If something falls outside of ‘best practices’, that doesn’t mean it is outlawed…just that it will not be covered by insurance.  I will give an example as a radiologist:  we get requests for MRIs of extremities because patients ‘bumped their arm’ or ‘fell off a bike’.  This is an absurd use of health care dollars, and there is no indication for that.  Doctors today do those test because they don’t want to fight with patients, and are afraid of lawsuits.  But implementing best practices gives doctors a clear guideline; if patients don’t want to follow it, that is fine; but it will cost them.

This is where the Health Savings Accounts come in to play.  If you prefer a different treatment, the insurer will fund the amount that they would have spent on their recommend treatment; you supplement that with HSA dollars to make the decision you want.  People will sometimes make decisions because of personal reasons, but it doesn’t mean the system should pay for them.  More often than not, patients will follow the best available advice, both because of the science and the cost.  That will cause market forces to make decisions that should, hopefully, reduce overall costs.

One last point on costs:  we should clearly print and publish what every medical procedure costs.  Patients should know exactly how much they are spending, and for what.  Transparency is essential in any free market system.

6. The Safety Net

Ultimately, the one real criticism liberals can have to a plan that allows for this much freedom is what to do with those people that fall through the cracks.  I have an answer.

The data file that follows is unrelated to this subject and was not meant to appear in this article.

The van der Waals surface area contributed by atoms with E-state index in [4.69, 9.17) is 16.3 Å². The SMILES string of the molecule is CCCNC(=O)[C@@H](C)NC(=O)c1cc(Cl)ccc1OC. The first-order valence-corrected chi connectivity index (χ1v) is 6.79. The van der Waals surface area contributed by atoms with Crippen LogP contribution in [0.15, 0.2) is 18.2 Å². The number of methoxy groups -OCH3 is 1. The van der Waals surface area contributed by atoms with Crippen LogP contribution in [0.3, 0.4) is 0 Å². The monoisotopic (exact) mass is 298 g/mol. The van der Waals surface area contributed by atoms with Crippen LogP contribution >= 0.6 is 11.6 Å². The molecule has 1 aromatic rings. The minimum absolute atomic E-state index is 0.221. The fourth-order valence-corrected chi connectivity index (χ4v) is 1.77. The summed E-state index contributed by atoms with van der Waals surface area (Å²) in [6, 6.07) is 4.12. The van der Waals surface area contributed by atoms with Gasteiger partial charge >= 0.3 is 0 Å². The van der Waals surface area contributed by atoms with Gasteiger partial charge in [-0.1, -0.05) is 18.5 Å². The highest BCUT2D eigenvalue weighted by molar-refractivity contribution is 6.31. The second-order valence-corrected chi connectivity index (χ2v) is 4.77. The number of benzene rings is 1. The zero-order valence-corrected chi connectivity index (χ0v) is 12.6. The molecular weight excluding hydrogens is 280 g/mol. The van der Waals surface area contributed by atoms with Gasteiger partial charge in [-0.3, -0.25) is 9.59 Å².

First, if you don’t purchase your own insurance, your $6000 tax credit will still be used; it will be used to purchase a default health care plan.  The authors of the excellent book ‘Nudge’ give us a hint at the solution.  There should be a basic default, that the government puts you in even if you are too incompetent to choose your own plan.

The plan will be the most basic of plans, providing for preventative care and catastrophic care, and little else.  We must make people responsible for their own health care decisions, while still balancing the needs of the society as a whole.  Thus, these people that don’t make that choice will not receive a tax credit, and will in fact be paying more in taxes because they will not be able to deduct the amount from their income.  It is a penalty for being irresponsible.

Second, we need to make sure that all children are clearly covered under the plan.  This easily falls into my previous suggestion.

Third, I have a controversial suggestion:  those people who do not utilize preventative care, especially for their children, should be penalized.  I am not sure how to carry this out, I am still considering multiple suggestions.  But whether or not preventative care can provide cost savings is questionable; however, there is no debate that preventative care provides for healthier living and better quality of life.  I consider this one of the key benefits of health care reform.  However, our society has become so poor in following preventative care recommendations, I think that people, at least initially, must be forced into seeing their physicians on some regular basis.

So, what are the benefits of this kind of plan over Obamacare?

  • No new huge government bureaucracy.  There is no need when individuals, and not someone is Washington, is making the choices.  Additionally, less government oversight means less power for the government to dictate how you live your life.
  • More choice (and responsibility) for individuals, while at the same time providing a safety net.
  • Key on those best practices that provide the best medical outcomes for the best price.  This may include limiting dollars spent on patients in the last months of life, which provides no benefit whatsoever to the patient, and is usually more about the mentality of the patient’s family.
  • The financial incentives to enter into a plan that focuses on preventative care over treatment of disease should in long run make us a healthier country.